Instead of data security issues, today, we’re going to take a quick look at the partial federal government shutdown—though you could certainly make the case that the FDA halting food inspections does threaten taxpayer security. Anyway, let’s review whether the shutdown is going to affect how the IRS processes individual federal income tax returns.
Will the IRS process tax returns during a partial federal government shutdown?
In years past, the IRS continues activities that involve taking in money during a partial government shutdown, which means processing payments is definitely at the top of the to-do list. Surprisingly, the agency recently announced that it would also issue refunds for tax year 2018 returns, an about-face from the Office of Management and Budget’s decision in 2011. So taxpayers can expect the agency to process all individual income tax returns, whether they’re electronic or paper.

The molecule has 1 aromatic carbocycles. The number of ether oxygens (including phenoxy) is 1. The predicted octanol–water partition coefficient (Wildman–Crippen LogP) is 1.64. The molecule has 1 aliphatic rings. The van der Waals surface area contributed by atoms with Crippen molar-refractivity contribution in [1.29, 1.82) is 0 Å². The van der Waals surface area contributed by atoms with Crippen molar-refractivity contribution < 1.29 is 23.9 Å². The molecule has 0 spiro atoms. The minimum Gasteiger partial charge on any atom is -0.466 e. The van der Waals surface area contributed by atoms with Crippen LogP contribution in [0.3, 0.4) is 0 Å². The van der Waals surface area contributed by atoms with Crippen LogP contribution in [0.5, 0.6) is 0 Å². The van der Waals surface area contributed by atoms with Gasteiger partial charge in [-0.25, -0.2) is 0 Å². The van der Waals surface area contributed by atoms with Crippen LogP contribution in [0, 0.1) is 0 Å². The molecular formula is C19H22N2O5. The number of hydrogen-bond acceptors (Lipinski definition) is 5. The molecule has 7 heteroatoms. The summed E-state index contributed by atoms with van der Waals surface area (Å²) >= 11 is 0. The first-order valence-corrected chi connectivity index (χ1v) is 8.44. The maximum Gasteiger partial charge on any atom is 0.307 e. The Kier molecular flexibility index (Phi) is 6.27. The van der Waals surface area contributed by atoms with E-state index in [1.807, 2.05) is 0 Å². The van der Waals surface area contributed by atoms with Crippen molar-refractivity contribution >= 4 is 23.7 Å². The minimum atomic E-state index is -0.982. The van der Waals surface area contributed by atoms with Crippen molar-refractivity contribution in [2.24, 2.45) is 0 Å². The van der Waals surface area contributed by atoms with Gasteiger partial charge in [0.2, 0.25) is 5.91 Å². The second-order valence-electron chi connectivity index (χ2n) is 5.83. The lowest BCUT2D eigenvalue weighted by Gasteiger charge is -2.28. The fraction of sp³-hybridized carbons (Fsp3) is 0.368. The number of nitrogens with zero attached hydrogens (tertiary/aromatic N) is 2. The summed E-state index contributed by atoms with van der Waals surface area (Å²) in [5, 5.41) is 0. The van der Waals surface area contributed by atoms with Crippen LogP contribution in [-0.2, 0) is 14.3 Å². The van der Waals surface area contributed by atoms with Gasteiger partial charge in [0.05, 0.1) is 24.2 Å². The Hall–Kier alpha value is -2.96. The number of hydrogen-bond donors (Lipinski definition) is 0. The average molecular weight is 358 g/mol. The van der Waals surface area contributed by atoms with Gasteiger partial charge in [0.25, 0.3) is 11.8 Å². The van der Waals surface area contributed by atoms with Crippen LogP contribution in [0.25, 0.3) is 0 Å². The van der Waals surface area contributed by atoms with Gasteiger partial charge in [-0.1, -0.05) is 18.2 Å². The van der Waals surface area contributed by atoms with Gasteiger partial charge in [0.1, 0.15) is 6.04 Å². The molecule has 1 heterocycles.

Oh, and if you’re worried about e-file reject conditions, previous shutdowns have allowed the usual five days to send corrections. Just don’t expect anyone to answer the phone if you have any questions.
Will the filing deadline get pushed back due to the shutdown?
Basically, taxpayers need to treat 2019 the same as they would any other year: file your tax return, preferably on time. Even if the shutdown continues until the end of time, taxpayers shouldn’t expect an extension to file. In other words, make sure to file by April 15, 2019 or, if you live in Maine or Massachusetts, April 16—shutdowns may not delay filing deadlines, but holidays (Emancipation Day, in this case) certainly do.
Heck, most tax preparation packages allow paid tax return preparers to pre-load returns that are ready to submit to the IRS before filing season official starts on January 28. The earlier that taxpayers file, the less likely it is that an identity thief will be able to successfully file a fraudulent return using stolen personally identifiable information, so that’s a plus too.
Well, I almost made it an entire blog post without mentioning data security.
Note: The IRS should issue its FY2019 Lapsed Appropriations Contingency Plan any day now. Check back with the GruntWorx blog after it’s released for a rundown of what it says.